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How this NASA mission managed to get a high-resolution image of an exoplanet

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One of the most exciting aspects of the James Webb Space Telescope (JWST) is its ability to create images and collect information about exoplanets. But while JWST will give us a lot of information about these celestial bodies, there’s something it can’t do: create a high-resolution image of an Earth-like exoplanet — specifically one where we can see clear evidence of possible life on another world, such as landmasses, clouds, and bodies of water.

Slava Turyshev of the NASA Jet Propulsion Laboratory is working on a solution that will give us a clearer picture of an exoplanet. This method would use a phenomenon called gravitational lensing to capture that kind of image. gravitational lenses occurs when the gravity of a massive object, such as a galaxy or star, bends spacetime around it. This curvature in space-time acts like a lens, bending and magnifying light from much more distant objects around it. When viewed from the correct angle and distance, the magnified light will appear as a ring, also known as an Einstein ring.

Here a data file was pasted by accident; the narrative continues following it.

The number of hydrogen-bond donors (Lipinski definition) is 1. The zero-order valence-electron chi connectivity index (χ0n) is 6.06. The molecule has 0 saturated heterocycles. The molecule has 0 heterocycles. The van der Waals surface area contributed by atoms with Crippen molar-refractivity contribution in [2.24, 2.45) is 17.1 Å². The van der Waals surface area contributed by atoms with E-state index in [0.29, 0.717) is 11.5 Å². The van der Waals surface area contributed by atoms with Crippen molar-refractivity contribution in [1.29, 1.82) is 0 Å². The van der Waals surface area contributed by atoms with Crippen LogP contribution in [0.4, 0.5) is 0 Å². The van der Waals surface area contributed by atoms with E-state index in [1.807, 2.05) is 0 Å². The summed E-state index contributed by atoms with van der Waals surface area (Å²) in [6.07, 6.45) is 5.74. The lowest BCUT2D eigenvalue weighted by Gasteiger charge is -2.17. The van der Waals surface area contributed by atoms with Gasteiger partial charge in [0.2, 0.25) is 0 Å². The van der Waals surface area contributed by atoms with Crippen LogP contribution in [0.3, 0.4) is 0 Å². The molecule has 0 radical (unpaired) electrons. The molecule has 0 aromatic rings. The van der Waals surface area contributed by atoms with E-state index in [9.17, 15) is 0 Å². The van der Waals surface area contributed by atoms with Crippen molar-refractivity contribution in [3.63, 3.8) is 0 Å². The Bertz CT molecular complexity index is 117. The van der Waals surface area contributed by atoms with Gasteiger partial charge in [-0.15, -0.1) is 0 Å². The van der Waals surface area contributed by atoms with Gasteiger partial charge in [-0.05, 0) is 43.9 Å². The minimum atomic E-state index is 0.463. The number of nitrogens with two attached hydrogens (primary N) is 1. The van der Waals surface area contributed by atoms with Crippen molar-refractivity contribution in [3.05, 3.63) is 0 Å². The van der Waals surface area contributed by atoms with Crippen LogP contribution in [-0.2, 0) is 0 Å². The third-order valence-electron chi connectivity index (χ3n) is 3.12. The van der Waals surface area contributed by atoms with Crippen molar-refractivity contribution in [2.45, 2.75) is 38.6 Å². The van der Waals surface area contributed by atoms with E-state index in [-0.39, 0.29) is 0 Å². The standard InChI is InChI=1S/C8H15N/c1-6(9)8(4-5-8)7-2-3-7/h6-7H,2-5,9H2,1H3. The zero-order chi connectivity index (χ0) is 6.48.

Turyshev’s proposed solar-gravity lens would use the sun as that massive object and magnify the light from a distant exoplanet to construct a high-resolution image we couldn’t otherwise visualize. We sat down with Turyshev to discuss what it would take to achieve this goal and how he hopes to achieve it within a few decades. Watch our video above to see more.

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